# The most painful programming problem in 2021

Posted by danielholmes85 on Tue, 15 Feb 2022 04:43:50 +0100

Have the old fellow heard of it? https://adventofcode.com/ This website, on the eve of Christmas every day, will start publishing programming puzzles for 25 consecutive days, attracting countless people to participate. Since I began to learn programming, I have used the topics here to exercise my programming ability.

The difficulty of the topic in 2021 is gradually deepened, and it becomes more and more difficult in the future. I insisted on completing the topic in the first 23 days until I saw the topic on the 24th day. After a long time of stumbling, I still can't think of it.

The problem is like this: there is a computing unit with four registers W, x, y and Z, which supports the following instructions:

• inp a (read the number entered by the user and save it in register a)
• Add a b (the sum of a and b is stored in A. b can be a number or a register)
• mul a b (... Product...)
• mod a b (... Remainder...)
• div a b (... Divide...)
• eql a b (1 if a equals b, otherwise 0. The result is saved in A. b can be a number or a register)

Then, given a series of instructions, make the user input a series of numbers from 1 to 9, so that the result of register z is equal to 0 The sum of the user's input numbers is the smallest in decimal order.

## Try to solve the problem

At first, I tried to optimize the given instructions, such as add a 0 and mul a 1, which can be omitted directly. Finally, I found that there was still a long string after optimization, which was useless.

Later, when you think of div a b, it is 0 if a < B. Plus we know that the range of a single input is 1 9. In the future, it can be optimized according to the range of numbers, and finally get the range of z.

I can't make progress here. After a month, I finally can't stand it. I checked the problem-solving methods shared by you on reddit. The main method is to reverse analyze the given instructions to obtain the constraints on the input value. I'm a little disappointed to see this. Although reverse analysis is also cool, there are few assumptions about input in the previous topics of AOC. I prefer to use a general solution that can be applied to any instruction list.

Finally, I saw the of some great God solution , it perfectly meets my needs.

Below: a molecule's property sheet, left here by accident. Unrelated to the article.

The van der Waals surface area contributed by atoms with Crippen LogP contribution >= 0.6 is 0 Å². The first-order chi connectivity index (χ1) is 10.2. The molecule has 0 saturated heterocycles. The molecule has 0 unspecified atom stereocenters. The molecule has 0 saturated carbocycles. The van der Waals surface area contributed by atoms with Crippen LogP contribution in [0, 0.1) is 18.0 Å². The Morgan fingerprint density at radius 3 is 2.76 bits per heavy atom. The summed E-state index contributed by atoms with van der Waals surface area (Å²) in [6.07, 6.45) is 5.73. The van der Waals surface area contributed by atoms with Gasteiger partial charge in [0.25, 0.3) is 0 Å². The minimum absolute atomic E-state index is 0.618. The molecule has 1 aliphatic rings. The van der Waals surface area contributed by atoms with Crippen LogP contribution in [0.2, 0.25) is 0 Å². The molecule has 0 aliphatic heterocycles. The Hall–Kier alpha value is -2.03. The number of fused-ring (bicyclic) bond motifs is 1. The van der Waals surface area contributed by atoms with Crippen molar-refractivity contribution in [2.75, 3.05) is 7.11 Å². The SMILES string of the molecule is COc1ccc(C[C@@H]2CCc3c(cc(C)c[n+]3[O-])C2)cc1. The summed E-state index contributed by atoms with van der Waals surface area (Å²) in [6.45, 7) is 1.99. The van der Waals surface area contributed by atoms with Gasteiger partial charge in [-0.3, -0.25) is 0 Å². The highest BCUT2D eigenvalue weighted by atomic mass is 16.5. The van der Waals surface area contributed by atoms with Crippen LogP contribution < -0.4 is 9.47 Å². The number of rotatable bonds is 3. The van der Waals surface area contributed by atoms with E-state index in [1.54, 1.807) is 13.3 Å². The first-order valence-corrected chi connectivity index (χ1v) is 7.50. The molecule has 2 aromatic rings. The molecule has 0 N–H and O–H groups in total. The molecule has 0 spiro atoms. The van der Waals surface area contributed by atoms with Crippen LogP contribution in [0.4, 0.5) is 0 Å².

## solution

The main idea is the same as before, that is, to analyze the maximum and minimum values of the results of each calculation. The best thing is that the great God does not only analyze once, but reanalyzes the range of calculation results every time the inp a instruction reads the value entered by the user. Let i(n) be the user input read by the nth inp instruction. For example, when we do not give the value of i(1), the range of i(1) is {1,9}, and the range of z finally analyzed may be a large interval. But if we give i(1) as a constant, the range of z may be much smaller.

By analogy, every time we give a value of i, we do an analysis. If the range of z does not include 0, we know that the sequence of i does not need to continue this time. On the contrary, you can continue to give the value of the next i.

The following is the complete code

```inputs = File.read!("inputs/d24.dat")

defmodule S do
@moduledoc """
Thanks ephemient's excellent answer! Rewrote from https://github.com/ephemient/aoc2021/blob/main/rs/src/day24.rs .
"""

@doc """
Parse instructions.
"""
def parse(str) do
str
|> String.split("\n")
|> Enum.map(fn line ->
case String.split(line, " ") do
[h | t] ->
{parse_op(h), parse_args(t)}
end
end)
end

defp parse_op(op) when op in ~w(inp add mul div mod eql), do: String.to_atom(op)

defp parse_args(list) do
list
|> Enum.map(fn x ->
if x in ~w(w x y z) do
String.to_atom(x)
else
String.to_integer(x)
end
end)
end

def new_alu, do: %{w: 0, x: 0, y: 0, z: 0}

@nothing :nothing

def check_range(ins, alu) do
alu =
for {r, v} <- alu, into: %{} do
{r, {v, v}}
end

alu =
ins
|> Enum.reduce_while(alu, fn inst, alu ->
case inst do
{:inp, [lhs]} ->
{:cont, %{alu | lhs => {1, 9}}}

{op, [lhs, rhs]} ->
{a, b} = alu[lhs]
{c, d} = alu[rhs] || {rhs, rhs}

lhs_range =
case op do
{a + c, b + d}

:mul ->
Enum.min_max([a * c, a * d, b * c, b * d])

:div ->
cond do
c > 0 ->
{div(a, d), div(b, c)}

d < 0 ->
{div(b, d), div(a, c)}

true ->
@nothing
end

:mod ->
if c > 0 and c == d do
if b - a + 1 < c and rem(a, c) <= rem(b, c) do
{rem(a, c), rem(b, c)}
else
{0, c - 1}
end
else
@nothing
end

:eql ->
cond do
a == b and c == d and a == c ->
{1, 1}

a <= d and b >= c ->
{0, 1}

true ->
{0, 0}
end
end

case lhs_range do
{a, b} ->
{:cont, %{alu | lhs => {a, b}}}

@nothing ->
{:halt, @nothing}
end
end
end)

case alu do
@nothing ->
@nothing

%{z: {a, b}} ->
a <= 0 and b >= 0
end
end

def solve([], _, prefix, alu) do
if alu.z == 0 do
prefix
else
nil
end
end

def solve([inst | rest], nums, prefix, alu) do
IO.inspect(prefix, label: "prefix")

case inst do
{:inp, [lhs]} ->
nums
|> Enum.find_value(fn num ->
alu = %{alu | lhs => num}

if check_range(rest, alu) != false do
solve(rest, nums, 10 * prefix + num, alu)
else
nil
end
end)

{op, [lhs, rhs]} ->
a = alu[lhs]
b = alu[rhs] || rhs

result =
case op do
:mul -> a * b
:div -> div(a, b)
:mod -> rem(a, b)
:eql -> if(a == b, do: 1, else: 0)
end

solve(rest, nums, prefix, %{alu | lhs => result})
end
end
end

# test

insts =
inputs
|> S.parse()

# part 1
S.solve(insts, Enum.to_list(9..1), 0, S.new_alu())
|> IO.inspect()

# part 2
S.solve(insts, Enum.to_list(1..9), 0, S.new_alu())
|> IO.inspect()```

Topics: leetcode